Getting Away with the Grift
These days, there are liars, cheats, and hustlers galore. Now there’s a new name in the game of grifters: me
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These days, there are liars, cheats, and hustlers galore. Biotech founder and criminal-of-the-moment Elizabeth Holmes finagled close to one billion dollars from very famous folk for her company, Theranos. Ana Delvey, aka Ana Sorkin, aka your friend whose Venmo payment you will be forever waiting on, fooled the entirety of the NYC social scene. Then there’s my favorite fratboy-esque conman, Billy McFarland, the mind behind the viral Fyre Fest. But now there’s a new name in the game of grifters: me.
I’ve always wanted to be a writer. Though I’m not entirely sure why, considering my rough start to literature life during elementary school. My prose at the time was limited to book reports for books that I did not bother reading. Why? Because they were reductive, and I was much too busy ingesting every perfectly salted piece of Play-Dough that came my way. At the time, I also viewed grammar and punctuation the same way I view stop signs: as mere suggestions instead of legitimate rules.
My most lucid memory from first grade was the first spelling test I ever took. Thanks to my premature and unwarranted sense of paranoia, I spent five minutes internally deliberating if “hop,” the three-letter, one-syllable word, was actually a “trick” word and not spelled as forthright as it sounded. Academia couldn’t fool me! In full confidence, I put my No. 2 pencil to the wide-margin, loose-leaf paper and wrote, “ohp.” My Mensa application was submitted shortly thereafter.
Despite my dismal early attempts at copy editing, I was a voracious reader, probably since I didn’t have cable TV until seventh grade. Jack Hannah’s Animal Adventures ended by 7 a.m. every morning, leaving me hours upon hours to find something to fill my day. So I filled it by reading notable, fascinating, and prolific works, like If You Give a Mouse a Cookie, Captain Underpants, and the less cerebral, War and Peace.
As a bonus assignment for science homework in third grade, I wrote about an amoeba that became sentient and set out on a quest. I managed to fill two whole pages with the story, yet somehow did not finish the actual assigned science homework. The amoeba story was actually the first piece in my submission packet to the Iowa Writers Workshop.
In fifth grade, I wrote a poem that got printed in the parish bulletin. Rumor has it that Harvard graduate Amanda Gorman only got signed to read at the 2021 presidential inauguration after I passed on it.***
But before all of that even happened, I wrote my first book. Some (read: none) have called it the “the next great American novel.” But I look back on it with shame, embarrassment, and as a failure in my creative vocation.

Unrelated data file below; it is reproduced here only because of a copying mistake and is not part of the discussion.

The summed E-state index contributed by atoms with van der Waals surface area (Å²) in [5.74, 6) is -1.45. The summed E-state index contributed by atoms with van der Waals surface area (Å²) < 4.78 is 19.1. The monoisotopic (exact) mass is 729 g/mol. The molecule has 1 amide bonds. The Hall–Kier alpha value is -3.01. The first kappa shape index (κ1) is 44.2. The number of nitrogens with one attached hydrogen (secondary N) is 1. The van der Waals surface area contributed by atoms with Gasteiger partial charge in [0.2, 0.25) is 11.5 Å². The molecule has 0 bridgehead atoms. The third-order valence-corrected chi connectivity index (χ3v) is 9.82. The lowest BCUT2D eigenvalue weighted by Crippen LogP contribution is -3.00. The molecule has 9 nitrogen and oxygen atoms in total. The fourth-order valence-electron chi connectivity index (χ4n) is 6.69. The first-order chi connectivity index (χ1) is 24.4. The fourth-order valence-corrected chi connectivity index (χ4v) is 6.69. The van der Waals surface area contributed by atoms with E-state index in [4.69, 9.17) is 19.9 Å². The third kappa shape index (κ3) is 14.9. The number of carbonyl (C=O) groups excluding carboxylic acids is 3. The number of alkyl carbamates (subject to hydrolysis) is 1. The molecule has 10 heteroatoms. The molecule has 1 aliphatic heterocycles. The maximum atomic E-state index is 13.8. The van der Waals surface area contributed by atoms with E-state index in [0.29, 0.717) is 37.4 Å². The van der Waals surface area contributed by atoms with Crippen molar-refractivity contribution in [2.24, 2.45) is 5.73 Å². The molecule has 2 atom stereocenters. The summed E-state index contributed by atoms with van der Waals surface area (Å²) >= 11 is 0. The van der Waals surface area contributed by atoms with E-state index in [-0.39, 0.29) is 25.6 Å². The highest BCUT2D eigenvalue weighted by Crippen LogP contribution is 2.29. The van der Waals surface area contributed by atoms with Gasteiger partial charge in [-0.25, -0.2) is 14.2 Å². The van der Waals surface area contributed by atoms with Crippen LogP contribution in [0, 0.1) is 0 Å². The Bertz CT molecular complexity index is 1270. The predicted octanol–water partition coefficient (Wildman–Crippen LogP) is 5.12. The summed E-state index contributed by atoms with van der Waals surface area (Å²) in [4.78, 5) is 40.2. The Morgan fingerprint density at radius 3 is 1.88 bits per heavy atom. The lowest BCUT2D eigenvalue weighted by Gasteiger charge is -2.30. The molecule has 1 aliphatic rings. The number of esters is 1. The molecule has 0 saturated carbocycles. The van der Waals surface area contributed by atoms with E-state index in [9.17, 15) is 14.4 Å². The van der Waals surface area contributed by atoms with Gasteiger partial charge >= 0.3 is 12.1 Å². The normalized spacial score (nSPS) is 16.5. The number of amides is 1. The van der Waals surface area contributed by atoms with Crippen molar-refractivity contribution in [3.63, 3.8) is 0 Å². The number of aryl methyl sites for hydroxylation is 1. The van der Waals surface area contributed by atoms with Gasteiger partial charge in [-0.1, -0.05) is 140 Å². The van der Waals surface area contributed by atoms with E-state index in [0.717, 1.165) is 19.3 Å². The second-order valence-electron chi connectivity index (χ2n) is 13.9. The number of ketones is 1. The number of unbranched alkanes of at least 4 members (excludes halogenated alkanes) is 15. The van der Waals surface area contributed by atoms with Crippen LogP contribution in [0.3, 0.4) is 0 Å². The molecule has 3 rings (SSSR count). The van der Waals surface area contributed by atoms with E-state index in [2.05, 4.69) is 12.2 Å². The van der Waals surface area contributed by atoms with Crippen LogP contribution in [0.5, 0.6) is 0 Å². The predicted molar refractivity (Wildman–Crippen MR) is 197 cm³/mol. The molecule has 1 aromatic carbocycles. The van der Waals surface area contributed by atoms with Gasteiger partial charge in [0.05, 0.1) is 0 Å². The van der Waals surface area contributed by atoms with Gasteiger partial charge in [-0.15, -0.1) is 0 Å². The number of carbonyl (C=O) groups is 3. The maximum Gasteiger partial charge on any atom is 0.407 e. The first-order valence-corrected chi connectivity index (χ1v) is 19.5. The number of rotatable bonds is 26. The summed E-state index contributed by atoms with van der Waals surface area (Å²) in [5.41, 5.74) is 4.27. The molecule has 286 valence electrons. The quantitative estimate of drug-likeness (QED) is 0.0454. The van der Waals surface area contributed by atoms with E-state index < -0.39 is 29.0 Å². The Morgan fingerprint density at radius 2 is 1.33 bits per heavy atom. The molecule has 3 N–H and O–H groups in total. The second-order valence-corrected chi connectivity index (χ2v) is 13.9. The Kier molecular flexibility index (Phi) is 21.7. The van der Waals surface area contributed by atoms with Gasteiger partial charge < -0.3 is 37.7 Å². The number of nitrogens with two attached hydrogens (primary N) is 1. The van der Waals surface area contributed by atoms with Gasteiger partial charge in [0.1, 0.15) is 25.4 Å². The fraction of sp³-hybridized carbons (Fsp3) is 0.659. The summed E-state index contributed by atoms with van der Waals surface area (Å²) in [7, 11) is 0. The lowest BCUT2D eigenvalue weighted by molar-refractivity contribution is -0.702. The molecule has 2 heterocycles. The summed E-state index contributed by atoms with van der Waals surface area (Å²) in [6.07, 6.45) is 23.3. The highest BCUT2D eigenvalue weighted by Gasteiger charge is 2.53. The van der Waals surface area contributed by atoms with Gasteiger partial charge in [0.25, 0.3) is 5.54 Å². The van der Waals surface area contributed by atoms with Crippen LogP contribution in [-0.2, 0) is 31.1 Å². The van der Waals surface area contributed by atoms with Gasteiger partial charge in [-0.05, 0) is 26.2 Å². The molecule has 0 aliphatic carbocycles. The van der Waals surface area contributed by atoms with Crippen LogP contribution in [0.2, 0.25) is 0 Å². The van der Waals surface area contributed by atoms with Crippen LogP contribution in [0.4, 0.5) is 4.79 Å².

My publisher at the time, Mrs. Columbo’s 1995 Kindergarten class, in collaboration with the Holy Name of Jesus Elementary printing shop, financed my first novel.
To say I was excited was an understatement. When Mrs. Columbo told my fellow kinder colleagues and me that we would finally (FINALLY!) get the chance to share our work, our voice, and our Elmer-glue-eating, still-wearing-shoes-with-velcro-straps perspective of the world, I was elated!
But with that excitement came great stress. Would my first work be critically acclaimed? Would it skyrocket to the NYT bestsellers list? Would I be able to include words that were longer than three letters? How do I even spell my own name? The pressure was on. And I cracked.
At the time, I convinced myself all great authors pull inspiration from prolific writers. But I didn’t just pull…no, no. Instead, I hit ctrl +c and ripped the plot from an already existing book, Virginia Lee Burton’s The Little House. Originally published in 1942, The Little House went on to win a Caldecott Medal, an honor awarded to “the most distinguished American picture book for children .” Talk about the gall of me! My little tater tot brain didn’t even bother to change the title. I was the original James Frey.
I was so swept up in the wave of public adulation and the idea of being a lauded writer that I was drowning in my own deceptions. I distinctly remember sitting atop that slide, electric guitar in hand, watching the lies pile up. I couldn’t even play the guitar!
While I have never been publicly flagellated for my crimes against the literary community, I wanted to be open, honest, and transparent and say I am sorry. Sometimes, we humans are good and great and just and right, and sometimes we blatantly lie and sit on a slide holding a plastic guitar and celebrate our sins.
***I started the rumor.
Erin Maher is a writer and Westchester native. She has written on a myriad of topics, including life as a millennial and tennis. When not writing, Erin can be found on the tennis and pickleball courts or lovingly scrolling through pictures of dogs on Instagram. For more of her musings, visit erinmaherwrites.com, and follow her on Instagram @erinmaherwrites and Twitter @erinmaherwrites
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